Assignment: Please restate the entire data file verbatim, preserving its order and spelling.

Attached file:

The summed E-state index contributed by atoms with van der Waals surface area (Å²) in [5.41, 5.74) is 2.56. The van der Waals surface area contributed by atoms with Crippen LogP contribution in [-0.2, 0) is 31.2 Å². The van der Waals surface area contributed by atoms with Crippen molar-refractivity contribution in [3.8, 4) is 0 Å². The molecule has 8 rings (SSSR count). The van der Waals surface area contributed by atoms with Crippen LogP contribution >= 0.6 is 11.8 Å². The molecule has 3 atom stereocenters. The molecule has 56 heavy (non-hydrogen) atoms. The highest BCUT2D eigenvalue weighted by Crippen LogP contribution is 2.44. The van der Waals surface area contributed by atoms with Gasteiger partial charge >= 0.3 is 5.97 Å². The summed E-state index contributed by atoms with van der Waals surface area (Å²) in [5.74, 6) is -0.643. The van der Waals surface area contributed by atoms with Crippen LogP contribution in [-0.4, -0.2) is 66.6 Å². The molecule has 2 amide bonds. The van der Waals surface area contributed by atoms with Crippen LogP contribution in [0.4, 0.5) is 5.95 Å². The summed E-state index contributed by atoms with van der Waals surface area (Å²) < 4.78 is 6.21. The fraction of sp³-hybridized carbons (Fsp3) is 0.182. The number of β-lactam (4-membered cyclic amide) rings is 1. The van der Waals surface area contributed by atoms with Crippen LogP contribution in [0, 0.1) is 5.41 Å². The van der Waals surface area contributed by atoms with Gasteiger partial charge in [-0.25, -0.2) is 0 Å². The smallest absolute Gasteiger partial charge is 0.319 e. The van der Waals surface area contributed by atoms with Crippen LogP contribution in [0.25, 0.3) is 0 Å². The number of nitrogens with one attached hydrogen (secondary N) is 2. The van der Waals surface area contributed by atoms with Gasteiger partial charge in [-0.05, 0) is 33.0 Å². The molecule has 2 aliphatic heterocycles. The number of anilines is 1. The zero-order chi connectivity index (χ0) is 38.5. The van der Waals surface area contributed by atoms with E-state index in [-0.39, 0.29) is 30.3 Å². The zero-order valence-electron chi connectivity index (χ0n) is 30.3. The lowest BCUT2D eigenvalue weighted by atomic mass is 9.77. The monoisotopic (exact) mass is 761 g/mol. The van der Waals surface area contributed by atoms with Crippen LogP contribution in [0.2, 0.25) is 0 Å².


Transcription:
The summed E-state index contributed by atoms with van der Waals surface area (Å²) in [5.41, 5.74) is 2.56. The van der Waals surface area contributed by atoms with Crippen LogP contribution in [-0.2, 0) is 31.2 Å². The van der Waals surface area contributed by atoms with Crippen molar-refractivity contribution in [3.8, 4) is 0 Å². The molecule has 8 rings (SSSR count). The van der Waals surface area contributed by atoms with Crippen LogP contribution >= 0.6 is 11.8 Å². The molecule has 3 atom stereocenters. The molecule has 56 heavy (non-hydrogen) atoms. The highest BCUT2D eigenvalue weighted by Crippen LogP contribution is 2.44. The van der Waals surface area contributed by atoms with Gasteiger partial charge >= 0.3 is 5.97 Å². The summed E-state index contributed by atoms with van der Waals surface area (Å²) in [5.74, 6) is -0.643. The van der Waals surface area contributed by atoms with Crippen LogP contribution in [-0.4, -0.2) is 66.6 Å². The molecule has 2 amide bonds. The van der Waals surface area contributed by atoms with Crippen LogP contribution in [0.4, 0.5) is 5.95 Å². The summed E-state index contributed by atoms with van der Waals surface area (Å²) < 4.78 is 6.21. The fraction of sp³-hybridized carbons (Fsp3) is 0.182. The number of β-lactam (4-membered cyclic amide) rings is 1. The van der Waals surface area contributed by atoms with Crippen LogP contribution in [0, 0.1) is 5.41 Å². The van der Waals surface area contributed by atoms with Gasteiger partial charge in [-0.25, -0.2) is 0 Å². The smallest absolute Gasteiger partial charge is 0.319 e. The van der Waals surface area contributed by atoms with Crippen LogP contribution in [0.25, 0.3) is 0 Å². The number of nitrogens with one attached hydrogen (secondary N) is 2. The van der Waals surface area contributed by atoms with Gasteiger partial charge in [-0.05, 0) is 33.0 Å². The molecule has 2 aliphatic heterocycles. The number of anilines is 1. The zero-order chi connectivity index (χ0) is 38.5. The van der Waals surface area contributed by atoms with E-state index in [-0.39, 0.29) is 30.3 Å². The zero-order valence-electron chi connectivity index (χ0n) is 30.3. The lowest BCUT2D eigenvalue weighted by atomic mass is 9.77. The monoisotopic (exact) mass is 761 g/mol. The van der Waals surface area contributed by atoms with Crippen LogP contribution in [0.2, 0.25) is 0 Å².